Here are two books which can be warmly recommended. Kutzler's introduction to DERIVE is a model of its kind and cannot be faulted as an introduction to DERIVE 3 use for the absolute beginner, whether at school or university. It is suitable for self-study and will not tax non-mathematical readers. Sjostrand's book can be recommended with some reservations. It attempts an important task; to show how a widely-used spreadsheet, in this case Microsoft Excel 5.0 for Windows or for Macintosh, can be used to explore mathematics at secondary school level and beyond. It would be suitable for the school or third-level student who is well supervised and has directions to a suitable mathematics text-book.
As to Kutzler, the book consists of ten short chapters together with an integrated summary and index. Each chapter ends with a command summary. Almost every page contains numerous DERIVE screen captures to illustrate algebraic and graphical examples. Format and layout are exceptionally clear. All elementary features of DERIVE use are thoroughly explored, and particular attention is paid to what can go wrong. The book does not explore DERIVE features such as the utility files, or other advanced features treated in the DERIVE user manual.
Chapter 1 introduces DERIVE as an alternative to a scientific calculator, and covers basic DERIVE commands and conventions. The next three chapters deal with polynomials and their graphs, expanding and factoring expressions and sub-expressions, and the important topic of numerical precision and its significance. How DERIVE simplifies expressions, particularly expressions involving trigonometric , exponential and logarithmic functions is next explained at length. Then vectors and matrices are introduced, followed by DERIVE's programming facility (the treatment here is very brief), before a treatment of two-and three-dimensional plots. The final chapters treat simple calculus and analytic geometry, and introduce further applications of DERIVE. As an illustration of the hundreds of examples in the book I reconstruct one only in Figure 1.
Large numbers of students at school and university have access to and use a spreadsheet without scratching the surface of the mathematical and statistical insights that such a program can provide. Berkey and Blanchard (1992) is an excellent 1300-page college calculus text with extensive materials for Pascal, Basic, Mathematica, DERIVE, and graphing scientific calculators. In a review of that text-book (Murphy (1994)) I regretted that the opportunity had not been taken to use the power of spreadsheets as a learning tool, and gave some elementary examples in numerical integration. Sj”strand attempts the important task of showing how a spreadsheet can be of use in exploring, learning and understanding mathematics. This is welcome, even if all the problems that arise in such an attempt are not entirely overcome.
Sjostrand's book has twelve chapters on various aspects of spreadsheet use. Each chapter consists of worked examples, about half a dozen in number, of mathematical problems that can be presented or solved with Excel, together with a larger number of exercises, usually not elementary, to test the reader's knowledge and develop further mathematical ideas. Very detailed step-by-step instructions, including cell references, menu commands and screen captures are provided at all stages. The spreadsheet techniques are well organised, with Visual Basic user-defined functions and macros introduced at an early stage, and continual reference back to concepts and methods already introduced. A large number of clever techniques are developed to make Excel throw light on mathematical questions. Particularly ingenious are methods for applying the laws of set theory to a specified finite set of numbers, array functions for dynamic matrix inversion, and a method of animating simple diagrams to display motion and velocity of a particle. The book is suitable for self-study, provided mathematical guidance is available from a teacher or a good text-book. A keen student will have great fun with this book and learn a lot of concrete mathematics.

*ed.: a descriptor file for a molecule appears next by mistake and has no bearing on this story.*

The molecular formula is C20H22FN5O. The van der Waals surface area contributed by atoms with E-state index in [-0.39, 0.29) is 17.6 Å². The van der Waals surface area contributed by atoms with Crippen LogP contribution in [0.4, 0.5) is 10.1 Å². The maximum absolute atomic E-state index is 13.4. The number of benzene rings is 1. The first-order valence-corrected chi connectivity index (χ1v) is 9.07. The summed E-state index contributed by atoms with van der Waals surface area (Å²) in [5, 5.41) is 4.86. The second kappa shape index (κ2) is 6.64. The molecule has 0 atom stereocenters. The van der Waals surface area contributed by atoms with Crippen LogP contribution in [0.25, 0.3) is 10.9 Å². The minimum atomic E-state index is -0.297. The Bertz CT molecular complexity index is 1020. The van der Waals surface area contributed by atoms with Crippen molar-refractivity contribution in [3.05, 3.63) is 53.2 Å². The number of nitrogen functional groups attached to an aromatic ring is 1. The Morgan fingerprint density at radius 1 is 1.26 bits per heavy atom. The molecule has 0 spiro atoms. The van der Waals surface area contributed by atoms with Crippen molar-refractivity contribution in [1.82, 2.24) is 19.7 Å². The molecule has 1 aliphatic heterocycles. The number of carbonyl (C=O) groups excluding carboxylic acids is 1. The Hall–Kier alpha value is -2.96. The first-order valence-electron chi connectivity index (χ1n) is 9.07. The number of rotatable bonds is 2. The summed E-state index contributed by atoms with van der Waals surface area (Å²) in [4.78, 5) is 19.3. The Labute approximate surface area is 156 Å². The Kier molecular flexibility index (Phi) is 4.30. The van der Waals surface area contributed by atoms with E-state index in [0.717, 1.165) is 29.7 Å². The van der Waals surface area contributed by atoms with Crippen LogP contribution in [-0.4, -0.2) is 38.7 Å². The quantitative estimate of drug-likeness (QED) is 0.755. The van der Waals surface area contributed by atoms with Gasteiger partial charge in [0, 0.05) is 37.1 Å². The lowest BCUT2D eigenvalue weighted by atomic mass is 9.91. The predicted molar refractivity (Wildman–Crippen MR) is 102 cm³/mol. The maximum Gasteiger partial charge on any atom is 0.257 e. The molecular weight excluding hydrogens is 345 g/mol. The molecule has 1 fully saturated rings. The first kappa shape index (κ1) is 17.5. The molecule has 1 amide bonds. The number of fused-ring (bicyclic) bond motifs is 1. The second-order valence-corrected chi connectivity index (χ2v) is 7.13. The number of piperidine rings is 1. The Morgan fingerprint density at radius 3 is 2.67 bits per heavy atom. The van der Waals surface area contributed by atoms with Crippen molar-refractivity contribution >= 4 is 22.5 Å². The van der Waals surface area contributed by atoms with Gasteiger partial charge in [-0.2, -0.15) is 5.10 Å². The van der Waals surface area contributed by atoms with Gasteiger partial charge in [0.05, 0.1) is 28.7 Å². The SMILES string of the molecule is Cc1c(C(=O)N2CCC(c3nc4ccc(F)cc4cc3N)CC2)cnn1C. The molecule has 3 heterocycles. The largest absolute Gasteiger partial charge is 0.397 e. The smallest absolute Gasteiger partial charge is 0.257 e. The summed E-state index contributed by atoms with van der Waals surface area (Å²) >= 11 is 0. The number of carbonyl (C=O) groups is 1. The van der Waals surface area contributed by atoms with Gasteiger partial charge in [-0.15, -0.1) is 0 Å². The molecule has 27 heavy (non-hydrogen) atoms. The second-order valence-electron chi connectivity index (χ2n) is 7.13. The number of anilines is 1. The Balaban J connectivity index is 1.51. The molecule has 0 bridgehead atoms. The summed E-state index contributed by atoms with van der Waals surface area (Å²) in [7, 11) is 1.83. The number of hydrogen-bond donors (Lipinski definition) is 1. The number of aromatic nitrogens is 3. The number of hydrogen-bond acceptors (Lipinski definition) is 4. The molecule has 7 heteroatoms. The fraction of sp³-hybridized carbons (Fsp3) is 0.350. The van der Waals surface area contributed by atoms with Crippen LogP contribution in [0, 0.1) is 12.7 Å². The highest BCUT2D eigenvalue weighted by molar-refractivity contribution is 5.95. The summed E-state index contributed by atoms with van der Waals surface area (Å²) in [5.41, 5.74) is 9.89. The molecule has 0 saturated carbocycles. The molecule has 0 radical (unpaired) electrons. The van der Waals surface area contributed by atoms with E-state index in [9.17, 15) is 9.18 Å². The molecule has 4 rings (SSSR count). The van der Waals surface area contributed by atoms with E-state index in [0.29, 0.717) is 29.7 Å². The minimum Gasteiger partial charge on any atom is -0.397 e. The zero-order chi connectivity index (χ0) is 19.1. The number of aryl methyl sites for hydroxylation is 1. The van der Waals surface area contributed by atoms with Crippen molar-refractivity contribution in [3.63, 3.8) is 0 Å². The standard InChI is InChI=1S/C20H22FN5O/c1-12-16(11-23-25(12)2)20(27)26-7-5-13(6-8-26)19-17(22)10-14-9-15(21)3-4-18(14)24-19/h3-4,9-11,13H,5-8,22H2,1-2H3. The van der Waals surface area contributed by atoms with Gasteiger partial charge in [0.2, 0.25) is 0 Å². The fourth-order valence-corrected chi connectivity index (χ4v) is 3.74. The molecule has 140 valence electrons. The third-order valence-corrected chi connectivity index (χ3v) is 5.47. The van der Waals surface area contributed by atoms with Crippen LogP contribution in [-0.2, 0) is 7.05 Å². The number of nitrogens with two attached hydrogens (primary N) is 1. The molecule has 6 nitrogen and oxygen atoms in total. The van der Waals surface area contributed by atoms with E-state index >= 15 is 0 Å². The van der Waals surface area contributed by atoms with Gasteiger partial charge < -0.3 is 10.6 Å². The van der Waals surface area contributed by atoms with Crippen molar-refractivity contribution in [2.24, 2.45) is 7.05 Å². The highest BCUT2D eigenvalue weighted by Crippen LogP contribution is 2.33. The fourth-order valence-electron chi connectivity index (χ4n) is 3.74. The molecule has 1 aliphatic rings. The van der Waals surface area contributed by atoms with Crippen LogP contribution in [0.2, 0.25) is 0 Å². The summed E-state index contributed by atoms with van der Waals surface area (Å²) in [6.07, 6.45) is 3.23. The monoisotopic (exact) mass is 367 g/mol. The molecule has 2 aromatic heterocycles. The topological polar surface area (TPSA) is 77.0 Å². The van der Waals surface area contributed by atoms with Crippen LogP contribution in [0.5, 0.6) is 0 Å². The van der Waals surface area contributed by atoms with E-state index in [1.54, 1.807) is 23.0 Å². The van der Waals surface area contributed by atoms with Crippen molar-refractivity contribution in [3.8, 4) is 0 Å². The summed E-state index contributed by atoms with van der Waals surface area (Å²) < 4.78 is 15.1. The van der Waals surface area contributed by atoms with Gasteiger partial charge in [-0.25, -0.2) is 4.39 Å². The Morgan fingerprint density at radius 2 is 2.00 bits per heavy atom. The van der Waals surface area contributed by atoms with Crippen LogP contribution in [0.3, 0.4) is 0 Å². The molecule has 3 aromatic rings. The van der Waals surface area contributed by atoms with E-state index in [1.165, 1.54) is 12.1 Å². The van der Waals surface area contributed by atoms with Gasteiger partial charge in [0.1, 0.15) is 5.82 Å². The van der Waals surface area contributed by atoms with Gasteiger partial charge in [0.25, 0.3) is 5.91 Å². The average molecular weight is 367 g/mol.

There are, however, certain reservations to be made. The book was apparently written for a Swedish secondary-school audience and has slight imperfections of expressions in English; these are very minor. The organising principle is based around Excel rather than mathematical content, and the logic of spreadsheet learning and use is not the logic of mathematical learning and use. As a result, the order and development of mathematical ideas is not particularly coherent. The level of mathematics is in principle elementary, but of the sort that is in practice quite sophisticated, with examples in simple abstract algebra, set logic, analytic geometry, number theory, calculus (including integrals and differential equations), and matrices. There is also the fact that a spreadsheet has limitations as a tool for mathematical investigation, and that other software applications exist for this purpose. This is recognised by the inclusion of a chapter on using Excel to prepare input for DERIVE files, but sometimes one feels that the author is straining to show that almost any topic of school or first-year college mathematics is a natural candidate for spreadsheet treatment. Curiously, several topics in which spreadsheets still have a substantial advantage over systems like DERIVE, such as linear and non-linear programming, the mathematics of finance, and statistical estimation and inference, are not explored in detail.
To repeat: these are two good books; So”strand attempts a difficult task with tremendous enthusiasm and ingenuity; Kutzler is a model of exposition and clarity and the best starting point for any DERIVE beginner.
University of Portsmouth